John Noltner

“Husbands and wives shouldn’t be in bands together. It’s a terrible idea!”

For 15 years Kim & Quillan Roe have made music together, starting at a tribute to the then-recently-deceased Johnny & June Carter Cash. —-

Kim Roe grew up with music all around her. Her dad would play his guitar and she would sit at his feet singing along. As she grew, so did her love for music: first as a girl singing along with the radio into a hairbrush in front of her bedroom mirror, then as a teenager in choir, then as a young woman singing karaoke.

Quillan Roe is the descendant of Kentucky horse-thieves and a long line of Appalachian and Ozark fiddlers on his mother’s side; and an equally long line of evangelists, poets, and writers on his father’s side. He’s been playing in bands for nearly three decades, with his first professional band, Accident Clearinghouse, launching in 1992.

Kim and Quillan were married in the spring of 2003, and soon Kim was asking Quillan if they could start a band together; Quillan said, “No. Husbands and wives shouldn’t be in bands together. It’s a terrible idea!” But Kim persisted and kept asking to start a band together, and Quillan kept saying, “No.” That same year, however, both June Carter and Johnny Cash died, and a local bar, Lee’s Liquor Lounge, organized a tribute to them and their music. Quillan wanted to perform at the tribute but his band at the time, Accident Clearinghouse, was on hiatus. So with the tribute’s promoter on the phone, Quillan asked Kim if she still wanted to start a band together. Not knowing that Quillan meant right then, she answered enthusiastically, “Yes!”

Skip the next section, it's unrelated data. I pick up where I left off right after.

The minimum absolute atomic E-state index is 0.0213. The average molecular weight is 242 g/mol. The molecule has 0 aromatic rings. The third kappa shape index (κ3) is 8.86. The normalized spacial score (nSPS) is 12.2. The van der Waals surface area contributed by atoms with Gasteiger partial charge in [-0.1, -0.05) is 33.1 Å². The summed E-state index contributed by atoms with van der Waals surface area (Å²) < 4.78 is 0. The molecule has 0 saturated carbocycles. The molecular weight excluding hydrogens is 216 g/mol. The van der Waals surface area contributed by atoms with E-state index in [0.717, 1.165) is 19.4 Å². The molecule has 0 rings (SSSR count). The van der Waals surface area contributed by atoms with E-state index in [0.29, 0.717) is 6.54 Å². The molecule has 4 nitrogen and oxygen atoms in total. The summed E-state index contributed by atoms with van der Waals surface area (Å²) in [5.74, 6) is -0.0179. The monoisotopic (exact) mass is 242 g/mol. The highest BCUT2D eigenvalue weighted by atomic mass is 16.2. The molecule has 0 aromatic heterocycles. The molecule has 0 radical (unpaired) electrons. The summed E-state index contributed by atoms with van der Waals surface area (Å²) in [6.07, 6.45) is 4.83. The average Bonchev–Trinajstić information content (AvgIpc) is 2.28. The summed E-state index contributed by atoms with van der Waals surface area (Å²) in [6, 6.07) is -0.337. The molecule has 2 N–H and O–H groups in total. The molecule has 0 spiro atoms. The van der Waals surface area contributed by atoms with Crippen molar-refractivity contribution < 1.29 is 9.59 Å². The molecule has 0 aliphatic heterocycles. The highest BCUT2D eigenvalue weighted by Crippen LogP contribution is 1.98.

“Put us down as the… uh…” Quillan hadn’t thought it through that far. “Put us down as the… Roe Family Singers,” he finally blurted. Their first show was booked and Kim didn’t even know it!

Though they both had full-time jobs, the Roes threw themselves into making music as often as they could. They started a weekly residency at the 331 Club which they maintain to this day, and by 2010 they were maintaining a full-time band’s workload, while still working full-time day jobs, and raising one baby daughter with a second on the way.

In 2011, they won the prestigious McKnight Fellowship for Performing Musicians, which comes with a substantial monetary award. The Roes talked it over and decided that they would try life as full-time musicians—using the McKnight Fellowship to help fund their first year—and have been making music their full-time work ever since.

Like any recording artist, Quillan has wanted a recording contract since the beginning, so the opportunity to partner first with bluegrass powerhouse Pinecastle Records, and then their new subsidiary, Bonfire Music Group, is very exciting. “Back when I first started I thought a record contract meant all the crazy stories you hear when you’re a huge music fan growing up: the million-dollar advance, the fame, the fortune, the mansions, the cars… I thought it was the ticket to being the next Elvis Presley or Hank Williams,” Quillan said. “But these days, with peer-to-peer sharing, streaming internet music services, and the fact that any lap-top computer can be a recording studio and distribution hub, all that’s changed.

“Partnering with Bonfire means, most importantly, someone to share both the workload and expenses of promotion and distribution. Running a band is hard, never-ending, expensive work, and we’re also spouses and parents. Having someone to help us with the workload is great, and frees up more time for family.”

Kim picks up the thought: “It also means new opportunities to play for audiences that we otherwise might not be able to access; it means the respect that comes from ‘being on a label;’ it means that someone professional, someone in the business, someone with a long history of putting out music like ours, believes in us and what we do; and it helps us to further our career, to take it up to the next level, to sustain it longer than we might be able to do on our own. We are so very thankful to be working with Bonfire Music Group to make this happen.”